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Domestic demand is falling below expectations in China

The country saw its consumer price index grow just 0.2 percent in June, about half of what economists had predicted, indicating sluggish consumer demand
  • The index has been stagnant since last April, constrained by an economic slowdown, job cuts and property market woes

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PUBLISHED

UPDATED: 11 Jul 2024, 8:00 am

Growth in China’s consumer price index (CPI) fell short of expectations in June, increasing by just 0.2 percent year-on-year, the South China Morning Post reports. Economists polled by Chinese financial data provider Wind had predicted an increase of 0.41 percent.

June’s growth was also down from a 0.3 percent increase in May, according to National Bureau of Statistics (NBS) data. Core inflation (excluding volatile food and energy prices), meanwhile, was up 0.6 percent when compared with June 2023.

The country’s producer price index (PPI), which measures the average change in prices received by domestic producers for their output, fell by 0.8 percent last month. That was its 21st consecutive month of decline and followed a 1.4 percent drop in May.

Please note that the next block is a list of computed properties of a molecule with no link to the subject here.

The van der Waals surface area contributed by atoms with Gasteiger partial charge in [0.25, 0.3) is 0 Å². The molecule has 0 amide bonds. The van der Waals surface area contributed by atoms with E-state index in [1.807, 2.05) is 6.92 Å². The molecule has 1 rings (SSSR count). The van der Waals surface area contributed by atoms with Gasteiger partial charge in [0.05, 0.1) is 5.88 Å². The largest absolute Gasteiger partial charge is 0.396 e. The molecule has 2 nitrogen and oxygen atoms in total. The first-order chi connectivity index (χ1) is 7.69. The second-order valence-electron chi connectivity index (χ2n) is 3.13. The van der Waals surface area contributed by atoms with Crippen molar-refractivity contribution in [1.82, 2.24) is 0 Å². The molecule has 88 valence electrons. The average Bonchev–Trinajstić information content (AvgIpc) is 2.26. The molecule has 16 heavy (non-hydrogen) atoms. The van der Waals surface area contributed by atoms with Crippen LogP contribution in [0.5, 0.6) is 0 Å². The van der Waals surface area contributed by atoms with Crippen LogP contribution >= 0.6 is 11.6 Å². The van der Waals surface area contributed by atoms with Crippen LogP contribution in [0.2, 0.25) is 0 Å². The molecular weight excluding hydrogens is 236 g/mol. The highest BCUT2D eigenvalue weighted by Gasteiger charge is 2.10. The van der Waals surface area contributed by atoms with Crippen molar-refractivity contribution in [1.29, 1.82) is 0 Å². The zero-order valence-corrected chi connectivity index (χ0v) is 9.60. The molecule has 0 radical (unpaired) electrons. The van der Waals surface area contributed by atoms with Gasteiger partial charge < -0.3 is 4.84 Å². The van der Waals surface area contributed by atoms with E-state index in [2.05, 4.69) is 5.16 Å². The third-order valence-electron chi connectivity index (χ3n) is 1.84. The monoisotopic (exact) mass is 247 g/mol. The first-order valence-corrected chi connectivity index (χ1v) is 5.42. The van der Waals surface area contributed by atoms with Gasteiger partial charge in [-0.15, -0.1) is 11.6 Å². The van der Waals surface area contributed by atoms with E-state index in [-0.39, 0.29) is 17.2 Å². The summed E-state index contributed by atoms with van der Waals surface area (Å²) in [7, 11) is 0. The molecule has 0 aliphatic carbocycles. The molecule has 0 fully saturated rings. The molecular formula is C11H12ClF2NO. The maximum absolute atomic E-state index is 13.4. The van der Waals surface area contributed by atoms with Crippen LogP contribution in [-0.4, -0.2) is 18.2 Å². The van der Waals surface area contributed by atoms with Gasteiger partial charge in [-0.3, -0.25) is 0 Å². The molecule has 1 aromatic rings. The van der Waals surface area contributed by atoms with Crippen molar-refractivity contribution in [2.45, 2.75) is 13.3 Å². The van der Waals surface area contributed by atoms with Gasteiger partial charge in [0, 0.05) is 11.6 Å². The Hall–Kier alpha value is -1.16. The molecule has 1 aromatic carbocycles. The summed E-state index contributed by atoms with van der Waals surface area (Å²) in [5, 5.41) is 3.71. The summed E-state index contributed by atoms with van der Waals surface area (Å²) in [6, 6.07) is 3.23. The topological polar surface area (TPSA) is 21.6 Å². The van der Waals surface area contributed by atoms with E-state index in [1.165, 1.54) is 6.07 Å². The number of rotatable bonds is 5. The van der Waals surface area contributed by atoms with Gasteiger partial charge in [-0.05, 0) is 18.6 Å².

[See more: ‘We’ve taken a long term view.’ Top banker bullish on China]

China’s CPI has been stagnant since April last year, accompanying an economic slowdown marked by property market woes and job cuts across sectors. The moribund index indicates weak consumer demand.

The Bank of China expects consumer prices to rise by 0.7 percent in the third quarter, then 1.4 per cent in the fourth quarter – with annual growth averaging at 0.6 percent. “The upcoming summer holiday, Mid-Autumn Festival and National Day holidays are bright spots for tourism consumption, residents’ spending willingness on tourism, education and other services has increased, and service-consumption prices will remain on the upwards trajectory,” it said.

Gary Ng, a senior economist at Natixis Corporate and Investment Bank, told the Post that the government would need to adopt “more countercyclical and demand-side policies” in order to reach its annual gross domestic product growth target of 5 percent.

UPDATED: 11 Jul 2024, 8:00 am

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